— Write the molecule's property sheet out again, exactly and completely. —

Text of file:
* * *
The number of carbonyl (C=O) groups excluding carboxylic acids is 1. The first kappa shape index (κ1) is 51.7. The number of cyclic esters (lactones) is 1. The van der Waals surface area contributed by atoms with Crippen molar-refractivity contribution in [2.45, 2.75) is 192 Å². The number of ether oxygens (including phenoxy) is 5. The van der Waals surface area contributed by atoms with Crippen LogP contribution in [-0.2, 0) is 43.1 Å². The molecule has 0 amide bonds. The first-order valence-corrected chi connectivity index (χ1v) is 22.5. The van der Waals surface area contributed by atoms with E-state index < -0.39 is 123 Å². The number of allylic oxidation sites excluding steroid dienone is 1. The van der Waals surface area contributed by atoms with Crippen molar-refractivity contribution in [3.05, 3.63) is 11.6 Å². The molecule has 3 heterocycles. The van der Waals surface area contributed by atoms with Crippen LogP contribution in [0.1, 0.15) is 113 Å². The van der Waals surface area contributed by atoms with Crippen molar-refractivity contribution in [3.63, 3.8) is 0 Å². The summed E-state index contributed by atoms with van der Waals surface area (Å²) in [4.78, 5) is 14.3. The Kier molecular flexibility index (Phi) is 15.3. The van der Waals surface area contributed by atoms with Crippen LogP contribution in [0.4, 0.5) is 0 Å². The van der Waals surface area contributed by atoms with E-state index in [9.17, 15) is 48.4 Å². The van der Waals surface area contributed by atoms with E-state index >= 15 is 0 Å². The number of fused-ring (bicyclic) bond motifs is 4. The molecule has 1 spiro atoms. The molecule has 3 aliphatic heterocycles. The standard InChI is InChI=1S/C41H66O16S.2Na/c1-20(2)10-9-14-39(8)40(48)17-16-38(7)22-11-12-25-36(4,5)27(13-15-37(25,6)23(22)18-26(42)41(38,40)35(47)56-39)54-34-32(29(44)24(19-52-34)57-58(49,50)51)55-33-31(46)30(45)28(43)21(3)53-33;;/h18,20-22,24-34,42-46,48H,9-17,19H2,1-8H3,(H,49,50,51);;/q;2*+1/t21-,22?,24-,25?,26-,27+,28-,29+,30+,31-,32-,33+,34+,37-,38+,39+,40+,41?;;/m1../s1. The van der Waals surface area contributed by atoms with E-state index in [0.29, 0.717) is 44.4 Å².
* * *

The number of carbonyl (C=O) groups excluding carboxylic acids is 1. The first kappa shape index (κ1) is 51.7. The number of cyclic esters (lactones) is 1. The van der Waals surface area contributed by atoms with Crippen molar-refractivity contribution in [2.45, 2.75) is 192 Å². The number of ether oxygens (including phenoxy) is 5. The van der Waals surface area contributed by atoms with Crippen LogP contribution in [-0.2, 0) is 43.1 Å². The molecule has 0 amide bonds. The first-order valence-corrected chi connectivity index (χ1v) is 22.5. The van der Waals surface area contributed by atoms with E-state index < -0.39 is 123 Å². The number of allylic oxidation sites excluding steroid dienone is 1. The van der Waals surface area contributed by atoms with Crippen molar-refractivity contribution in [3.05, 3.63) is 11.6 Å². The molecule has 3 heterocycles. The van der Waals surface area contributed by atoms with Crippen LogP contribution in [0.1, 0.15) is 113 Å². The van der Waals surface area contributed by atoms with Crippen molar-refractivity contribution in [3.63, 3.8) is 0 Å². The summed E-state index contributed by atoms with van der Waals surface area (Å²) in [4.78, 5) is 14.3. The Kier molecular flexibility index (Phi) is 15.3. The van der Waals surface area contributed by atoms with Crippen LogP contribution in [0.4, 0.5) is 0 Å². The van der Waals surface area contributed by atoms with E-state index in [9.17, 15) is 48.4 Å². The van der Waals surface area contributed by atoms with E-state index >= 15 is 0 Å². The number of fused-ring (bicyclic) bond motifs is 4. The molecule has 1 spiro atoms. The molecule has 3 aliphatic heterocycles. The standard InChI is InChI=1S/C41H66O16S.2Na/c1-20(2)10-9-14-39(8)40(48)17-16-38(7)22-11-12-25-36(4,5)27(13-15-37(25,6)23(22)18-26(42)41(38,40)35(47)56-39)54-34-32(29(44)24(19-52-34)57-58(49,50)51)55-33-31(46)30(45)28(43)21(3)53-33;;/h18,20-22,24-34,42-46,48H,9-17,19H2,1-8H3,(H,49,50,51);;/q;2*+1/t21-,22?,24-,25?,26-,27+,28-,29+,30+,31-,32-,33+,34+,37-,38+,39+,40+,41?;;/m1../s1. The van der Waals surface area contributed by atoms with E-state index in [0.29, 0.717) is 44.4 Å².